! L. Marynowski et al. (2013): Perylene as an indicator of conifer fossil wood degradation by wood-degrading fungi. In PDF, Organic Geochemistry, 59: 143-151.
N.P. Maslova et al. (2016): Phytopathology in fossil plants: New data, questions of classification. In PDF, Paleontological Journal, 50: 202–208.
S. McLoughlin and B. Bomfleur (2016): Biotic interactions in an exceptionally well preserved osmundaceous fern rhizome from the Early Jurassic of Sweden. Abstract, Palaeogeography, Palaeoclimatology, Palaeoecology.
S. McLoughlin and C. Strullu-Derrien (2015): Biota and palaeoenvironment of a high middle-latitude Late Triassic peat-forming ecosystem from Hopen, Svalbard archipelago. In PDF.
! I.P. Montañeza (2016): A Late Paleozoic climate window of opportunity. In PDF, PNAS, Proceedings of the National Academy of Sciences, 113. See also here (abstract).
! P.I. Morris: Understanding Biodeterioration of Wood in Structures. In PDF.
M. Moskal-del Hoyo et al. (2010): Preservation of fungi in archaeological charcoal. PDF file, Journal of Archaeological Science, 37: 2106-2116.
L.G. Nagy et al. (2011): Understanding the Evolutionary Processes of Fungal Fruiting Bodies: Correlated Evolution and Divergence Times in the Psathyrellaceae. Syst. Biol., 60: 303-317.! M.P. Nelsen et al. (2016): Delayed fungal evolution did not cause the Paleozoic peak in coal production. Proceedings of the National Academy of Sciences, 113: 2442-2447. See also here.
J.R. Obst et al. (1991): Characterization of Canadian Arctic fossil woods. In PDF.
R.R. Pujana et al. (2011): Evidence of fungal activity in silicified gymnosperm wood from the Eocene of southern Patagonia (Argentina). Abstract.
M.R. Rampino and Y. Eshet (2017):
fungal and acritarch events as time markers for the latest Permian
mass extinction: An update. In PDF,
Geoscience Frontiers. Open Access funded by China University of Geosciences (Beijing).
"The fungal event, evidenced by a thin zone with >95% fungal cells (Reduviasporonites) and woody debris, found in terrestrial and marine sediments, and the acritarch event, marked by the sudden flood of unusual phytoplankton in the marine realm. These two events represent the global temporary explosive spread of stress-tolerant and opportunistic organisms on land and in the sea just after the latest Permian disaster".
! J.M. Robinson (1990): Lignin, land plants, and fungi: Biological evolution affecting Phanerozoic oxygen balance. Abstract, Geology, 18:607-610.
! F.W.M.R. Schwarze (2007): Wood decay under the microscope. In PDF, Fungal Biology Reviews, 21: 133-170. See also here.
! W.C. Shortle and K.R. Dudzik (2012), United States Department of Agriculture (USDA), Forest Service, Northern Research Station: Wood Decay in Living and Dead Trees: A Pictorial Overview. In PDF.
Smithsonian Science: Fungi still visible in wood charcoal centuries after burning.
J. N. Stokland, J. Siitonen and B. G. Jonsson (2012):
in Dead Wood.
Cambridge Univ. Press, 2012, 524 pages.
Also worth to read: Book review, International Forestry Review Vol.14(3), 2012.
! C. Strullu-Derrien et al. (2018): The origin and evolution of mycorrhizal symbioses: from palaeomycology to phylogenomics. In PDF, New Phytologist. See also here.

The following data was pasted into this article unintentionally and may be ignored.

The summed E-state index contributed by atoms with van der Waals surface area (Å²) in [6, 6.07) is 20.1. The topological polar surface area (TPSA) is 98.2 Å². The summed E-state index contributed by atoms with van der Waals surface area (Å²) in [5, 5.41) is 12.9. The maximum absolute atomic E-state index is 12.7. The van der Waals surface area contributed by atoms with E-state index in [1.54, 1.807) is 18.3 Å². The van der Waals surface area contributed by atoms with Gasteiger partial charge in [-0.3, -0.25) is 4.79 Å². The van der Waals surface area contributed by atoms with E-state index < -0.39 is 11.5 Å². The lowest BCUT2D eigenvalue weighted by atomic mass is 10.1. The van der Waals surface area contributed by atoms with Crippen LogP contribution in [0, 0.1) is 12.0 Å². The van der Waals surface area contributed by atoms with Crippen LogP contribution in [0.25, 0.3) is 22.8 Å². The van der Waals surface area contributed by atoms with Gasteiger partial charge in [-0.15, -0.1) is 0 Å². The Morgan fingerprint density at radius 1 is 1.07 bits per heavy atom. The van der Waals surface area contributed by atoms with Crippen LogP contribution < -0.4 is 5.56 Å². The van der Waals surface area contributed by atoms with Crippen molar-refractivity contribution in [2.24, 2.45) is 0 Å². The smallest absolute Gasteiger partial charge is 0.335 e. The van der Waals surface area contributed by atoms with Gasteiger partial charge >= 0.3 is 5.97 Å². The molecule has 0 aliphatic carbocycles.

C. Strullu-Derrien et al. (2011): Evidence of parasitic Oomycetes (Peronosporomycetes) infecting the stem cortex of the Carboniferous seed fern Lyginopteris oldhamia. IN PDF, Proc. R. Soc. B, 278: 675-680.
S.P. Stubblefield and T.N. Taylor (1986):
decay in silicified gymnosperms from Antarctica. Abstract,
See also here (in PDF).
S.P. Stubblefield et al. (1985): Studies of paleozoic fungi. IV. Wood-decaying fungi in Callixylon newberryi from the upper Devonian. Abstract, American Journal of Botany.
L.H. Tanner and S.G. Lucas (2013): Degraded wood in the Upper Triassic Petrified Forest Formation (Chinle Group), northern Arizona: Differentiating fungal rot from arthropod boring. In PDF, p. 582-588; in: Tanner, L.H., Spielmann, J.A. and Lucas, S.G. (eds.): The Triassic System. New Mexico Museum of Natural History and Science, Bulletin 61.
! T.N. Taylor and M. Krings (2010): Paleomycology: the re-discovery of the obvious. Abstract, PALAIOS, 25: 283-286.
! Thomas N. Taylor and Michael Krings (2005): Fossil microorganisms and land plants: Associations and interactions. PDF file, Symbiosis, 40: 119-135.
T.N. Taylor and J.M. Osborn (1996):
importance of fungi in shaping the paleoecosystem.
Abstract, Review of Palaeobotany and Palynology.
This expired link
is available through the Internet Archive´s
See also here (in PDF).
T.N. Taylor and J.M. Osborn (1992): The Role of Wood in Understanding Saprophytism in the Fossil Record. PDF file.
T.N. Taylor and E.L. Taylor (1997): The distribution and interactions of some Paleozoic fungi. PDF file, Review of Palaeobotany and Palynology.
University of Illinois at Urbana-Champaign: Wood Rots and Decays. In PDF.
M. Viney et al. (2017):
Bruneau Woodpile: A Miocene Phosphatized Fossil Wood Locality in Southwestern Idaho, USA.
Open access, Geosciences, 7.
Note fig. 14: Streambank exposure reveals three successive lahar wood mats containing rough-surfaced fragments of mummified wood.
! A.C. Wiedenhoeft et al. (2005): Structure and function of wood. In PDF, Handbook of wood chemistry and wood composites, Boca Raton, Fla. (CRC Press), pages 9-33. See also here. (abstract).
Wikipedia, the free encyclopedia:
! Wood-decay fungus.
Coarse woody debris.
Totholz (in German).
Compartmentalization Of Decay In Trees (CODIT).
T.M. Wong (2007): Biodeterioration Of Wood. In PDF.
J.J. Worrall et al. (1997): Comparison of wood decay among diverse lignicolous fungi. PDF file, Mycologia.
WWF (World Wide Fund For Nature):
Published in October 2004 by WWFWorld
Wide Fund For
Nature, Gland, Switzerland. See also